“No purpose is served by keeping Alan Johnston. Please release him now, and return him safely to his family,” CPJ Deputy Director Robert Mahoney said at the New York rally, which was carried live by BBC television. “Alan Johnston is a journalist. He does not represent any country; he does not represent any government.”
BBC News World Editor Jon Williams and ABC Nightline co-anchor Martin Bashir also spoke at the rally. Williams said Johnston, who has been based in Gaza since April 2004, “stayed so long — and after so many colleagues had left — because he wanted to tell the story of Gaza to the world.”
Johnston’s abduction is having a debilitating effect on the foreign media and their ability to cover the Palestinian story from Gaza. “That story is now effectively not being told. Palestinian journalists themselves realize this. That is why they have taken to the streets to call for Alan’s release,” CPJ’s Mahoney said.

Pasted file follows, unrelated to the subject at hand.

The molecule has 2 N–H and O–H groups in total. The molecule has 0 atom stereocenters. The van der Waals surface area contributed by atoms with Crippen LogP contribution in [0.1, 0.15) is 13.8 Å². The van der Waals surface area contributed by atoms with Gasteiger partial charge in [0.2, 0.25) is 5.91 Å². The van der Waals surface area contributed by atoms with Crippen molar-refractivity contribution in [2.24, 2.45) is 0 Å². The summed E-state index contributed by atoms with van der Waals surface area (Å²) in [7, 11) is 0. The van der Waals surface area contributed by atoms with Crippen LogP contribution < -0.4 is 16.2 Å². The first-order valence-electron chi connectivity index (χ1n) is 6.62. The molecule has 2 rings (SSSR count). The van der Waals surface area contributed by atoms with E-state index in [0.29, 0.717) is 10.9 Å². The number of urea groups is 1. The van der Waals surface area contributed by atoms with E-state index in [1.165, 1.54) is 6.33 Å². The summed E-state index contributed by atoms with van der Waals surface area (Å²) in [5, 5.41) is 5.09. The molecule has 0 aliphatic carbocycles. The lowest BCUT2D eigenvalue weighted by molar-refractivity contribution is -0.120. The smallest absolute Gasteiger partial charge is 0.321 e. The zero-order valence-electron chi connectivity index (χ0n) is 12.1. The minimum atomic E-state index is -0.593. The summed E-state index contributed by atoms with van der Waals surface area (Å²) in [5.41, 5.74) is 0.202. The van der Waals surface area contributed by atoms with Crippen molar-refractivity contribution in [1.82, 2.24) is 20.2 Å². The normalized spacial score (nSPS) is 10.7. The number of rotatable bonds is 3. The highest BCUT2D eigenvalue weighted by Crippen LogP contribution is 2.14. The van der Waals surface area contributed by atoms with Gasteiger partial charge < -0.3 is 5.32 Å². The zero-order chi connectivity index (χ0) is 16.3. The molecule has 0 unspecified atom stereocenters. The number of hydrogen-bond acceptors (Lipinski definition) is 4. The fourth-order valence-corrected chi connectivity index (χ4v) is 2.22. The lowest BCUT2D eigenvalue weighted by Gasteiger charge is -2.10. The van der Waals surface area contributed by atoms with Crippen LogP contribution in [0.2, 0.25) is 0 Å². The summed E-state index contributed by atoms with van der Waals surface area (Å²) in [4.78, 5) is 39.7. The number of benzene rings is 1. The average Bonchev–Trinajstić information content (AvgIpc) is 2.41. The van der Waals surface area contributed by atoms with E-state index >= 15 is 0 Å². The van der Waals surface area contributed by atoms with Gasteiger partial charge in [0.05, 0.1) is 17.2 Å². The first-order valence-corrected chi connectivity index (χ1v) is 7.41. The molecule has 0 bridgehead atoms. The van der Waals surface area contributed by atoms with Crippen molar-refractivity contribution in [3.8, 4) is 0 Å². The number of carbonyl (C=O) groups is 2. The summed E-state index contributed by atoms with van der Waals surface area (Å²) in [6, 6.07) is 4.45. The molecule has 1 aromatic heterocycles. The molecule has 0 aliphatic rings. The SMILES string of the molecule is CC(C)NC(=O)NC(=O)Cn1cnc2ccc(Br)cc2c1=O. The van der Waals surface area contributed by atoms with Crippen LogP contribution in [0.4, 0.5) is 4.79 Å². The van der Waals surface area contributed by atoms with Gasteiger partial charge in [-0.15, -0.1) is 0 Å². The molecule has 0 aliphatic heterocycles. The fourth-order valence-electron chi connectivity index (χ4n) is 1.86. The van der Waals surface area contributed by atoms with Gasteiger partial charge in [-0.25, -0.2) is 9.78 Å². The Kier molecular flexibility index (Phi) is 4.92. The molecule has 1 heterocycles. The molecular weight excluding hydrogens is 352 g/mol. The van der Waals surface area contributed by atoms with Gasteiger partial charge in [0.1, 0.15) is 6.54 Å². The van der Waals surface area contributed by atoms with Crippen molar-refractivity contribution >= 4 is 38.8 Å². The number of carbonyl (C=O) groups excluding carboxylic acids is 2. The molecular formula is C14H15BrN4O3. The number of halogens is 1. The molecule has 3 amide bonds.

On Wednesday, Palestinian Prime Minister Ismail Haniya said the government knows where the journalist is being held, but it has refrained from using force to secure his release at the British government’s request. The British government has not commented. The Associated Press quoted Haniya as saying the abductors were motivated by a blend of “politics, ideology and religious law … that moved them to think that this [kidnapping] is allowed.”
Haniya and Palestinian President Mahmoud Abbas have both said Johnston is alive and well. Johnston, 44, was seized by four armed men in a white Subaru as he drove near the BBC’s Gaza City office on Al-Wihdah Street around 2 p.m. on March 12, according to CPJ sources in Gaza. Johnston was quickly identified because he threw his business card on the street, according to news reports.
Johnston was the 15th journalist abducted in the Gaza Strip since 2004. All have been released unharmed. He has been held captive longer than any other journalist previously abducted in Gaza, according to CPJ research. None of those responsible for abducting journalists have been brought to justice.